Hastings Council make progress in discovering cause of Old Gill Landslip

Hastings Borough Council has announced that a geotechnical survey will take place into the cause of the catastrophic landslip which left two families having to leave their homes.

The landslip, in February saw gardens disappearing under tonnes of earth and footpaths and trees being lost after the steep sides of Old Roar Gill collapsed.

Since then residents have been in dispute with the council over where the landslip actually started, with residents saying it happened in the Gill itself, which is owned by the council, making it their responsibility, and the council saying it believed it had started on private land above the Gill.

In the latest development, the council released a statement, saying: “Real progress is now being made on trying to understand the cause of the Old Roar Gill landslip in Hastings last month.”Hastings Borough Council's leader Cllr Julia Hilton said: "I know the inactivity on Old Roar Gill has been a real frustration for residents, and I completely understand that. I am therefore pleased to confirm that we have now had confirmation that our insurers have agreed to pay for a geotechnical survey of the area affected by the landslip, covering both HBC land in the gill and the private properties directly impacted."We are still awaiting details of timescales but we are pushing for this work to be carried out as soon as possible. There is clearly a lot more to be done, but this is a major step in understanding what caused the landslip, and identifying what actions need to be taken moving forward."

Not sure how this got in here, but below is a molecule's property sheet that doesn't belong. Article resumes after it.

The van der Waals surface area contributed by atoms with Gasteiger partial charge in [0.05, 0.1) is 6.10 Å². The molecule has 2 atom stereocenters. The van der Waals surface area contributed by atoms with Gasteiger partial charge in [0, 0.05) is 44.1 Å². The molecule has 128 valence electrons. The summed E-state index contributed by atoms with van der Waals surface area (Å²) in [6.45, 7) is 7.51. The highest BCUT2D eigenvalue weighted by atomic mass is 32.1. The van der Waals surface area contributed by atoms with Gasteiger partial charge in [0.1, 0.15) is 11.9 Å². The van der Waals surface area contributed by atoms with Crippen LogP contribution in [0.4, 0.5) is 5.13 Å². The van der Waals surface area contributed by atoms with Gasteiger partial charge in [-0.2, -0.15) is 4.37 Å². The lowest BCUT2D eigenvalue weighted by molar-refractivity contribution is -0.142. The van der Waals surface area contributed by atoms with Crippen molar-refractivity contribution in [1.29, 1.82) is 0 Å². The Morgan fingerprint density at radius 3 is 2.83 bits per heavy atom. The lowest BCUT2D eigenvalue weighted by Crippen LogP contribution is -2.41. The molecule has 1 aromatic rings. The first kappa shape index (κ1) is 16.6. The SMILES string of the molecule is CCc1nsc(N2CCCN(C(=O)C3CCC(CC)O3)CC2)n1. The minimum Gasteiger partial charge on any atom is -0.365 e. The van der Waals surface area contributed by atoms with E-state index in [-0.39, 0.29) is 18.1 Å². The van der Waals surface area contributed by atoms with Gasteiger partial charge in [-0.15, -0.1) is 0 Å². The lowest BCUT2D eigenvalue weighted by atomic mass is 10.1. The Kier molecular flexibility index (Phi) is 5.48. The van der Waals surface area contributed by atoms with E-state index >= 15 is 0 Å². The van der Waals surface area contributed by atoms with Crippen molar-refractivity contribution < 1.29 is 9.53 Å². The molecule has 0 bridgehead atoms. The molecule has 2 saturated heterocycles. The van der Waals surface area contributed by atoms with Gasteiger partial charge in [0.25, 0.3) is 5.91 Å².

Affected residents, living close the the scene of the landslip, set up their own Crowdfunder page in a bid to raise money toward getting expert legal and technical support. which raised £1,000 in the first 24 hours.

Ralitsa Hiteva, who has been served an emergency order to leave her Foxcote family home, said: “Legal support is needed to change the conditions of the Emergency Prohibition Orders we have been issued with, which prohibit us from living in our homes. Expert technical support we need involves the commissioning of environmental, soil and geotechnical reports which will consider the legacy issues of planning, environmental and water management and maintenance, we believe have played a significant role in this disaster. A soil survey will cost between 15K and 25K.

"Although there is evidence that the landslide started before the 14th February, we first became aware that something was happening at 9pm on Valentines’ Day when we heard the crushing sound of trees falling down the banks of the nearby Gill.

"Since that day we have lost so much: over 40 trees and tonnes of earth are now at the bottom of the Gill, along with fences, decking, sheds and other debris.”

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